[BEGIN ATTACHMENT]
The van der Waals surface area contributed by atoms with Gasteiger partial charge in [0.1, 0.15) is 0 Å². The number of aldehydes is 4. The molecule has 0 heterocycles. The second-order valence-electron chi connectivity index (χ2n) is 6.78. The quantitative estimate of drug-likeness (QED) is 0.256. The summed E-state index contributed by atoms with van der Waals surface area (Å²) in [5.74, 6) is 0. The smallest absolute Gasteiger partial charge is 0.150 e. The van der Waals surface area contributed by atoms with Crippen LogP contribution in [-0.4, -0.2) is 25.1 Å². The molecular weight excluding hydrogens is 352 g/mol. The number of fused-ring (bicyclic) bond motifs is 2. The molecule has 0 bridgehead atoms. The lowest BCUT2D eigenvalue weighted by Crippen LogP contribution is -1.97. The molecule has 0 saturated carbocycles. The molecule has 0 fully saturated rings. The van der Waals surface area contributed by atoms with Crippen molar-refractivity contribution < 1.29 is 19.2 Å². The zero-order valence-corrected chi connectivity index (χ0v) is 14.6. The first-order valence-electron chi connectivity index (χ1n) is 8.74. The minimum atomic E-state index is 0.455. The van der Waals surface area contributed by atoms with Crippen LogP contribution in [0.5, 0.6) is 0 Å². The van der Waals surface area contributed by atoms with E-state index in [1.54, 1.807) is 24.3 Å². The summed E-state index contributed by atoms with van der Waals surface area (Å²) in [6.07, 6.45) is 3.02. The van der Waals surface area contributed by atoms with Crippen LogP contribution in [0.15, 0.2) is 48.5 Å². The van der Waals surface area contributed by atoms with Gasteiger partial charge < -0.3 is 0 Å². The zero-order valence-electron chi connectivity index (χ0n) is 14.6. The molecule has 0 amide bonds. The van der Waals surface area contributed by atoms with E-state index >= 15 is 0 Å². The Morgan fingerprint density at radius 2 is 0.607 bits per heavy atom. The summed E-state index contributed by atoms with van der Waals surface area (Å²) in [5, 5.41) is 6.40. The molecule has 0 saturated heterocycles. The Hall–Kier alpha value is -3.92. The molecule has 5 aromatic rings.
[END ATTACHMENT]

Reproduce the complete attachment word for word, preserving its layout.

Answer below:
The van der Waals surface area contributed by atoms with Gasteiger partial charge in [0.1, 0.15) is 0 Å². The number of aldehydes is 4. The molecule has 0 heterocycles. The second-order valence-electron chi connectivity index (χ2n) is 6.78. The quantitative estimate of drug-likeness (QED) is 0.256. The summed E-state index contributed by atoms with van der Waals surface area (Å²) in [5.74, 6) is 0. The smallest absolute Gasteiger partial charge is 0.150 e. The van der Waals surface area contributed by atoms with Crippen LogP contribution in [-0.4, -0.2) is 25.1 Å². The molecular weight excluding hydrogens is 352 g/mol. The number of fused-ring (bicyclic) bond motifs is 2. The molecule has 0 bridgehead atoms. The lowest BCUT2D eigenvalue weighted by Crippen LogP contribution is -1.97. The molecule has 0 saturated carbocycles. The molecule has 0 fully saturated rings. The van der Waals surface area contributed by atoms with Crippen molar-refractivity contribution < 1.29 is 19.2 Å². The zero-order valence-corrected chi connectivity index (χ0v) is 14.6. The first-order valence-electron chi connectivity index (χ1n) is 8.74. The minimum atomic E-state index is 0.455. The van der Waals surface area contributed by atoms with Crippen LogP contribution in [0.5, 0.6) is 0 Å². The van der Waals surface area contributed by atoms with E-state index in [1.54, 1.807) is 24.3 Å². The summed E-state index contributed by atoms with van der Waals surface area (Å²) in [6.07, 6.45) is 3.02. The van der Waals surface area contributed by atoms with Crippen LogP contribution in [0.15, 0.2) is 48.5 Å². The van der Waals surface area contributed by atoms with Gasteiger partial charge < -0.3 is 0 Å². The zero-order valence-electron chi connectivity index (χ0n) is 14.6. The molecule has 0 amide bonds. The van der Waals surface area contributed by atoms with E-state index >= 15 is 0 Å². The Morgan fingerprint density at radius 2 is 0.607 bits per heavy atom. The summed E-state index contributed by atoms with van der Waals surface area (Å²) in [5, 5.41) is 6.40. The molecule has 0 saturated heterocycles. The Hall–Kier alpha value is -3.92. The molecule has 5 aromatic rings.